Reading with the windows of the mind open, especially girls

Teens changing reading habits

For teens, reading may take the form of eBooks or articles online, but the dopamine pull to just ‘check’ the latest from YouTube, messages, or social media feeds is strong.

It’s not surprising that research shows teens (and adults!) are reading fewer books than before. So, as the concept of reading broadens to encompass the digital and bite-sized, we need to ensure teens’ reading opportunities are also broadened.

…What we need to do is not just honor all reading — as CSM suggests — but to keep offering new doors, new opportunities, and new options to teenagers. A graphic novel one day, a cool app the next, a novel on a third day, or a poem, a play, an investigative article, a description of a new discovery. The idea is to keep opening doors, so occasional readers recognize that there is something of interest–something appealing, stimulating, or unexpected–waiting for them when they do take time to read.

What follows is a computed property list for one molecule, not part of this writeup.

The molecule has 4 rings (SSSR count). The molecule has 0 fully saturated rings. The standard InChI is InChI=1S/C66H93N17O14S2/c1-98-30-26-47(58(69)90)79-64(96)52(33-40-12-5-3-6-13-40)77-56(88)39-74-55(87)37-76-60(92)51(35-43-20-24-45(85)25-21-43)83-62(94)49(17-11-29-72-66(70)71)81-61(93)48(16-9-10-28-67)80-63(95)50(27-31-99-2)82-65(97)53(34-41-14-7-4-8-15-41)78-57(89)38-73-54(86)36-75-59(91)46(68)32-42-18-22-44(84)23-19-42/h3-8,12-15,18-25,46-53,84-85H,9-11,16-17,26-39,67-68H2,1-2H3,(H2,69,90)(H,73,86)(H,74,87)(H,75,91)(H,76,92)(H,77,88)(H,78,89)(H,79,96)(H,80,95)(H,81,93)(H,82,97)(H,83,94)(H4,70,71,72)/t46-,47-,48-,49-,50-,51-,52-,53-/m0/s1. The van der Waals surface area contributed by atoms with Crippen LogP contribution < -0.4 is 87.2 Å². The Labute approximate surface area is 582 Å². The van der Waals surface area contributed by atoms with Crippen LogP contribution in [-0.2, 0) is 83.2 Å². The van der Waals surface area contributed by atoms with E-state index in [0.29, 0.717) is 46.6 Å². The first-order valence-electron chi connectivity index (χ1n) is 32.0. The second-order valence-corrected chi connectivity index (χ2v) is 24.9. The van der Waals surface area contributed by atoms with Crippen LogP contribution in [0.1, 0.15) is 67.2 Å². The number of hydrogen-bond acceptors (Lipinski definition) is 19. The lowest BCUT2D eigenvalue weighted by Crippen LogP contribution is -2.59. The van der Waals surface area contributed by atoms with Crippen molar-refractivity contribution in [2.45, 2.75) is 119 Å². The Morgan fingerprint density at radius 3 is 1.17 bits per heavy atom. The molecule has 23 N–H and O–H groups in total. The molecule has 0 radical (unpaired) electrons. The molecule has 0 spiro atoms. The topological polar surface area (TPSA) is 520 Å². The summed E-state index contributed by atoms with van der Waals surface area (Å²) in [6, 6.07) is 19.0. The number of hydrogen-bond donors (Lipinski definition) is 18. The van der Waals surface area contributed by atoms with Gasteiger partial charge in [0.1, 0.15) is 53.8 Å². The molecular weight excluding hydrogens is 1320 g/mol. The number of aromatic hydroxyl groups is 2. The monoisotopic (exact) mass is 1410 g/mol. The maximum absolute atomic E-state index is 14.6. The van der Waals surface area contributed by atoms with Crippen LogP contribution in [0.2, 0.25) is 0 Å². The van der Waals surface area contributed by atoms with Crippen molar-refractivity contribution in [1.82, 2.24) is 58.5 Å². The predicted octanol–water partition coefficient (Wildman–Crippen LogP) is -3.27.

— Marc Aronson, from Are teenagers reading less? Consider the source

With such stiff competition, it becomes even more important for teachers and library staff to work together to engage each and every student with reading.

Are teenagers reading less? Consider the source — ‘School Library Journal’.
Why it’s important for teens to read

Schools aren’t just about teaching children to read, but teaching children to be social beings.
— Michael Rosen

The New Zealand Council for Educational Research (NZCER) paper ‘Growing Independence: A Summary of Key Findings From the Competent Learners @14 Project’ shows that teens who enjoy reading are more likely to succeed in school and in their engagement with their various communities.

Continuing the habit of reading, widely, into teenage years helps teens to:

deal with their increasingly complex world, and understand some of the adult issues they will have to grapple with
know they are not alone – that others may be thinking and feeling the way they do
open lines of communication, particularly if parents, teachers, librarians provide opportunities to discuss what teens are reading

Reading with the windows of the mind open, especially girls